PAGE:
In response, the discourse of Nick Land and the Cybernetic Cultures Research Unit (CCRU), articulated at Warwick in the 1990s, insists on a return to full-blown immanence. Rejecting any holding back, and working in the wake of the mass pharmacological experiment of rave culture, they strip-out the cautionary moralism of Deleuze and Guattari’s discourse. Their motto could have been William Burroughs statement, from The Naked Lunch (1959): ‘The addict regards his body impersonally as an instrument to absorb the medium in which he lives, evaluates his tissue with the cold hands of a horse trader.’
Here acceleration abandons selection. In Land’s words ‘Logistically accelerating techno-economic interactivity crumbles social order in auto-sophisticating machine runaway.’ The only option is to immerse in the backwash of this runaway process, which in Land’s metaphysics infiltrates the present from its realized future. What Deleuze and Guattari tended to regard as fleeting and asymptotic converges on absolute deterritorialization that has happened, but not now or here: ‘Neo-China arrives from the future.’ Immanence, in this discourse, is perfectly aligned with the trendlines of contemporary capitalism taken as site of absolute deterritorialization momentarily deferred. What we had now, or then (in the ’90s), were traces of that future which we should seize as paths to full future immanence.
The accelerative beats-per-minute of rave into Jungle and drum n’ bass offered a new passage into lived affective intensity and immanence – ‘text at sample velocity’. This was combined with the drug culture of rave and post-rave, which ranged across the spectrum of pharmaceutical options in the pursuit of catching-up with that speed of the music. Walter Benjamin, writing of his experience on hashish in the 1920s, noted: ‘The music, which meanwhile kept rising and falling, I called the “rush switches of jazz.”’ He continues, hilariously, ‘I have forgotten on what grounds I permitted myself to mark the beat with my foot. This is against my education, and it did not happen without inner disputation.’ Rave and post-rave dance music cultivated these ‘rush switches’ to an extreme degree. Drug use + Jungle = CCRU, we could say. True abandonment requires the breaking of all bonds, and drugs and Jungle would be two means.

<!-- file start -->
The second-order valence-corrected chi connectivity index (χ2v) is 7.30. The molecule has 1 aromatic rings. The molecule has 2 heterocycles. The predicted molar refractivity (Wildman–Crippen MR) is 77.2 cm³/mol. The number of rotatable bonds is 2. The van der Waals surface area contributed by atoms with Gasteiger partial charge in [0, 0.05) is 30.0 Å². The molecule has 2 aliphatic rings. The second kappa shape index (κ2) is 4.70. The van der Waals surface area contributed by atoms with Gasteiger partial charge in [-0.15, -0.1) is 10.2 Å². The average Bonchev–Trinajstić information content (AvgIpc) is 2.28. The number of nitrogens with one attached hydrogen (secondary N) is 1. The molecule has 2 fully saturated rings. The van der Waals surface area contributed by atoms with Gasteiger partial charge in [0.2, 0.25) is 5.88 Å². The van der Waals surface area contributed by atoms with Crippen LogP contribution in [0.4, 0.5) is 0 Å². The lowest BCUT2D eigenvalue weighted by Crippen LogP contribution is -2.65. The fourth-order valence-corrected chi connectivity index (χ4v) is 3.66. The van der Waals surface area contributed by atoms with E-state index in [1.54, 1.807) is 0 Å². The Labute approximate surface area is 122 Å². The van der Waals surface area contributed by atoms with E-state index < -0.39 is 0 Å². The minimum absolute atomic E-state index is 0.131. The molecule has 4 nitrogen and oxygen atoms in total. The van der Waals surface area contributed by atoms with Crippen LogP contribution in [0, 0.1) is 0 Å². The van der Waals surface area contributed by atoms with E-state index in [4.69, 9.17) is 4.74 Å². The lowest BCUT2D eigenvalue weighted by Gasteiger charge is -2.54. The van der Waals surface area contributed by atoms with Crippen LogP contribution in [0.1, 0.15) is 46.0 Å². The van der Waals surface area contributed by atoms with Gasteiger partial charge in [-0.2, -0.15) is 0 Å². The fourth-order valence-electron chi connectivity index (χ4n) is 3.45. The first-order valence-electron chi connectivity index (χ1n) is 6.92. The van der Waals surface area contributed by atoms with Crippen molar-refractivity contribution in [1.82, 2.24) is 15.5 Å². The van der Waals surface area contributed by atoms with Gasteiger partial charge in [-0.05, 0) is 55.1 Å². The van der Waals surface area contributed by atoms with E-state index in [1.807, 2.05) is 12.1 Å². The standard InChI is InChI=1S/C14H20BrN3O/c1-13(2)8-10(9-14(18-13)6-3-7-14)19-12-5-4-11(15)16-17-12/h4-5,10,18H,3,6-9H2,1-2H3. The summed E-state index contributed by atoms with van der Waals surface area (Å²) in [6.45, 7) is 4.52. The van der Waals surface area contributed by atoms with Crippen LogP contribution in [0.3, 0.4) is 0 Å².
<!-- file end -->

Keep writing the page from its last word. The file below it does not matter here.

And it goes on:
This also had a deliberately anti-political element, derived as from Lyotard’s delirial accelerationist rupture with ‘left moralism’ in Libidinal Economy (1974). In Mark Fisher’s retrospective: ‘The Ccru defined itself against the sclerotic stranglehold that a certain moralizing Old Left had on the Humanities academy. There was a kind of exuberant anti-politics, a ‘technihilo’ celebration of the irrelevance of human agency’. The political and cultural fate of this discourse was not unpredictable. Embrace of the trendlines welcomed self-dissolution, which gained an appropriate accompanying mythology. The retooling of accelerationism in the present moment owes much to repetition of this moment, which indicates the strangely nostalgic form of such a Futurist discourse.
While more admirably rigorous than Deleuze and Guattari, and less beholden to the minor or molecular ‘good hippy’ (as Lyotard sarcastically put it vis-à-vis Baudrillard), the discourse of Land and the CCRU was deliberately terminal. Immanence achieved, but deferred until its retroactive arrival, could easily generate the same moralisms of adjustment and conformity to acceleration and immanence that we found with Deleuze and Guattari. In this case adjustment and immersion come from the future and the traces of this ‘future’ are prefigurative markers to which we have to conform. This is an inverse moralism of conformity to anti-moralism traced through a delireal sci-fi future that draws its elements from the retro-kitsch of the present.
I’m the Platform